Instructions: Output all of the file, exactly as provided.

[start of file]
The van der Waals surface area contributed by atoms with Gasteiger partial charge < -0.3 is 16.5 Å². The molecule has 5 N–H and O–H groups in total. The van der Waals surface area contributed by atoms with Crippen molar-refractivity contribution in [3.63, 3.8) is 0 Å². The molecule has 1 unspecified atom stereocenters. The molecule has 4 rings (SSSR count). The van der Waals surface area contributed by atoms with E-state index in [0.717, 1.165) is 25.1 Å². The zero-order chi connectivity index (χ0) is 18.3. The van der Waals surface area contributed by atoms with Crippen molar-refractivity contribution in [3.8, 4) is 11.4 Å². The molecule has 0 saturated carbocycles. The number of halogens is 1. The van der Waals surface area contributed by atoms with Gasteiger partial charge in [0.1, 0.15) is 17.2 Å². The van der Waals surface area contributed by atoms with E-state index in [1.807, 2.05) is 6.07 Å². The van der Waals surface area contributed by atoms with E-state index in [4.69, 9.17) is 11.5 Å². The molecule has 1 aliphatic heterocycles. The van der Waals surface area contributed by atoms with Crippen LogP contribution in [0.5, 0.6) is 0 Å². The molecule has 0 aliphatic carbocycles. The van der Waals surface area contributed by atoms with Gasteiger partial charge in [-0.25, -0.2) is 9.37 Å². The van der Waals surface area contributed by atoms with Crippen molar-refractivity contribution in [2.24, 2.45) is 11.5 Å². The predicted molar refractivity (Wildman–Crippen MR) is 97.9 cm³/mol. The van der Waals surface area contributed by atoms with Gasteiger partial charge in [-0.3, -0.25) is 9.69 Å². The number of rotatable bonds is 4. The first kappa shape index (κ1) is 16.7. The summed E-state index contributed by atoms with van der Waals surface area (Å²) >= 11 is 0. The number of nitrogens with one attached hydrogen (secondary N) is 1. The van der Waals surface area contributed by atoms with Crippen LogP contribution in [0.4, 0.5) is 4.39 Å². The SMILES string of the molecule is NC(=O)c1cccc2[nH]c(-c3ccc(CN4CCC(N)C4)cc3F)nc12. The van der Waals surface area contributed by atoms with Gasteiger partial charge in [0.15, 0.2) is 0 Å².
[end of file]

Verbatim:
The van der Waals surface area contributed by atoms with Gasteiger partial charge < -0.3 is 16.5 Å². The molecule has 5 N–H and O–H groups in total. The van der Waals surface area contributed by atoms with Crippen molar-refractivity contribution in [3.63, 3.8) is 0 Å². The molecule has 1 unspecified atom stereocenters. The molecule has 4 rings (SSSR count). The van der Waals surface area contributed by atoms with E-state index in [0.717, 1.165) is 25.1 Å². The zero-order chi connectivity index (χ0) is 18.3. The van der Waals surface area contributed by atoms with Crippen molar-refractivity contribution in [3.8, 4) is 11.4 Å². The molecule has 0 saturated carbocycles. The number of halogens is 1. The van der Waals surface area contributed by atoms with Gasteiger partial charge in [0.1, 0.15) is 17.2 Å². The van der Waals surface area contributed by atoms with E-state index in [1.807, 2.05) is 6.07 Å². The van der Waals surface area contributed by atoms with E-state index in [4.69, 9.17) is 11.5 Å². The molecule has 1 aliphatic heterocycles. The van der Waals surface area contributed by atoms with Crippen LogP contribution in [0.5, 0.6) is 0 Å². The molecule has 0 aliphatic carbocycles. The van der Waals surface area contributed by atoms with Gasteiger partial charge in [-0.25, -0.2) is 9.37 Å². The van der Waals surface area contributed by atoms with Crippen molar-refractivity contribution in [2.24, 2.45) is 11.5 Å². The predicted molar refractivity (Wildman–Crippen MR) is 97.9 cm³/mol. The van der Waals surface area contributed by atoms with Gasteiger partial charge in [-0.3, -0.25) is 9.69 Å². The number of rotatable bonds is 4. The first kappa shape index (κ1) is 16.7. The summed E-state index contributed by atoms with van der Waals surface area (Å²) >= 11 is 0. The number of nitrogens with one attached hydrogen (secondary N) is 1. The van der Waals surface area contributed by atoms with Crippen LogP contribution in [0.4, 0.5) is 4.39 Å². The SMILES string of the molecule is NC(=O)c1cccc2[nH]c(-c3ccc(CN4CCC(N)C4)cc3F)nc12. The van der Waals surface area contributed by atoms with Gasteiger partial charge in [0.15, 0.2) is 0 Å².